July 14, 2024

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Keto Diet Accelerates Aging and Promotes Cancer Metastasis

Keto Diet Accelerates Aging and Promotes Cancer Metastasis



Keto Diet Accelerates Aging and Promotes Cancer Metastasis

The ketogenic diet (Keto Diet) is a high-fat, low-carbohydrate, and appropriately balanced protein and nutrient eating plan. In recent years, the ketogenic diet has become a popular trend, especially among those looking to lose weight, and has been highly regarded in the weight loss community.

When following a ketogenic diet, the body enters a state of “simulated starvation” due to the low intake of carbohydrates, which reduces blood sugar levels. This forces the body to break down fat for energy, leading to rapid fat loss and weight reduction.

In May 2024, researchers from the University of Texas published a study in the journal Science Advances titled “Ketogenic diet induces p53-dependent cellular senescence in multiple organs.” The study showed that the ketogenic diet induces p53-dependent cellular aging in multiple organs. Prolonged adherence to a ketogenic diet can lead to cellular aging in normal tissues, particularly in the heart and kidneys.

Keto Diet Accelerates Aging and Promotes Cancer Metastasis

However, intermittent ketogenic dieting did not show any pro-inflammatory effects associated with cellular aging, suggesting that intermittent ketogenic dieting might enhance the beneficial effects of the ketogenic diet.

Coincidentally, another study revealed that the ketogenic diet not only accelerates aging but also promotes cancer metastasis. In June 2024, a team led by Wei Gu at Columbia University published a study in Science Advances titled “An unexpected role for the ketogenic diet in triggering tumor metastasis by modulating BACH1-mediated transcription.”

The study demonstrated that while the ketogenic diet can inhibit primary tumor growth in mouse models, it also promotes cancer metastasis. For human cancer patients, the ketogenic diet may pose health risks.

In this study, researchers created a mouse model of breast cancer using a carbohydrate-free ketogenic diet with a fat-to-protein ratio of 4.3:1 to analyze the dual effects of the ketogenic diet on breast cancer.

Analysis of the primary tumors showed that mice on the ketogenic diet had significantly reduced primary tumor growth and lowered blood glucose levels compared to those on a control diet.

After two weeks on the ketogenic diet, the mice’s blood ketone levels significantly increased, indicating effective ketone production and reduced serum insulin levels, potentially decreasing insulin-insulin-like growth factor 1 receptor-mediated tumor growth and progression.

Unexpectedly, while the ketogenic diet inhibited primary tumor growth, it also enhanced tumor metastasis, with the number of metastatic nodules in the lungs significantly increasing in ketogenic diet mice compared to those on a control diet.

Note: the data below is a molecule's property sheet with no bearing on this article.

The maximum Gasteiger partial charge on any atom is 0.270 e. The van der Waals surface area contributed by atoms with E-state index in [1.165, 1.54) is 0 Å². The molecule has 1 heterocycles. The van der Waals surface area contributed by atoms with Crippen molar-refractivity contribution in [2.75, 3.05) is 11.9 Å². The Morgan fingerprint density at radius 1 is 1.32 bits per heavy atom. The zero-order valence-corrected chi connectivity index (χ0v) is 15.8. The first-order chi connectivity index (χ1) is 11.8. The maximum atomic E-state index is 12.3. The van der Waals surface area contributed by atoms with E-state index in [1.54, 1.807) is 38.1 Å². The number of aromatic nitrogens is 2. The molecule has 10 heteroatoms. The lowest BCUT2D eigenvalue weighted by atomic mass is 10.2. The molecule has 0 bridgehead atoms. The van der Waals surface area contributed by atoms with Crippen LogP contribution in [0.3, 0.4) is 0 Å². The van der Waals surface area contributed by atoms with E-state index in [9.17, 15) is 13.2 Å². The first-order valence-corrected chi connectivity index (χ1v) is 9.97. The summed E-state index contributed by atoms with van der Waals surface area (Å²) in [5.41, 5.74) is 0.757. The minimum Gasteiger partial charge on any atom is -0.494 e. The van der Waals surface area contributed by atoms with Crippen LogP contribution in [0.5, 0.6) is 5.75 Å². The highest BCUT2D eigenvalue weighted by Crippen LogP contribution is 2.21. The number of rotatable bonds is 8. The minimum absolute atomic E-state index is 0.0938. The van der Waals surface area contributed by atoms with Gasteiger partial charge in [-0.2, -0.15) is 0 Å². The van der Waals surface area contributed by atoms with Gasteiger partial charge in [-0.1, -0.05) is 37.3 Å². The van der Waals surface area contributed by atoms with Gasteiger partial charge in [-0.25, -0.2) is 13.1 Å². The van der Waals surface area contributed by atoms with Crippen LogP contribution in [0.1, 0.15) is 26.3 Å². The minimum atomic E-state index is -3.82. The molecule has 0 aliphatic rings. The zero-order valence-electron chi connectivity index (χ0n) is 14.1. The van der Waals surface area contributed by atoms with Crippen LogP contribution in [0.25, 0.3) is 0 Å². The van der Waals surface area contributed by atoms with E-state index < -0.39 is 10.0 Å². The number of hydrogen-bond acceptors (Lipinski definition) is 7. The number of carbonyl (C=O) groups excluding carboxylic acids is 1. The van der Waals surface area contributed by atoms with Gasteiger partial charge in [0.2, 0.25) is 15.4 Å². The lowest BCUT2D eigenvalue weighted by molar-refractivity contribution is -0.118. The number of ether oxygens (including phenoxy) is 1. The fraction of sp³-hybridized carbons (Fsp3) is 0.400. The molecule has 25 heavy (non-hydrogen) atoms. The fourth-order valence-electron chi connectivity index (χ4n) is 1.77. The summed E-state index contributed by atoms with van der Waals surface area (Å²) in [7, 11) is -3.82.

The researchers further explored the mechanisms behind the ketogenic diet’s promotion of cancer metastasis. Early studies showed that BACH1 is associated with enhanced tumor metastasis in breast and lung cancers. The research team found that BACH1 promotes tumor metastasis, leading them to analyze the relationship between BACH1 and ketogenic diet-induced cancer metastasis.

Using the CRISPR method, the researchers knocked out the BACH1 gene in the mouse model and found that this significantly eliminated the ketogenic diet-induced pro-metastatic potential, indicating that the ketogenic diet-induced tumor metastasis depends on BACH1.

Further research revealed that under glucose deprivation and ketogenic diet conditions, the expression of the pro-metastatic gene CEMIP was upregulated. CEMIP has been shown to be a key pro-metastatic protein in various tumor types. However, when the BACH1 gene was knocked out, glucose deprivation and the ketogenic diet did not upregulate CEMIP expression.

Activating Transcription Factor 4 (ATF4) is a stress response transcription factor that plays a key role in cellular responses to various stress conditions. Researchers found that during glucose deprivation, ATF4 protein levels significantly increased and specifically bound to BACH1, leading to the recruitment of ATF4 to pro-metastatic target promoters, enhancing BACH1-mediated transcriptional activation, and ultimately promoting tumor metastasis.

In the mouse model, just three weeks on the ketogenic diet led to a significant increase in the expression levels of BACH1’s pro-metastatic targets in the breast cancer model. The ketogenic diet also increased CEMIP protein levels and enhanced BACH1-ATF4 interaction.

Finally, analysis using the GEPIA2 database developed by Peking University found that elevated BACH1 and CEMIP expression levels are negatively correlated with patient survival rates, indicating that BACH1 and CEMIP expression have important clinical significance in breast cancer progression.

This suggests that similar mechanisms may exist in humans. For human cancer patients, the ketogenic diet may pose health risks and should be approached with caution.

In conclusion, this study demonstrates that while the ketogenic diet can inhibit primary tumor growth, it also promotes cancer metastasis and reveals the mechanism behind this effect. Inhibiting the BACH1 gene can block ketogenic diet-induced cancer metastasis.

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Keto Diet Accelerates Aging and Promotes Cancer Metastasis


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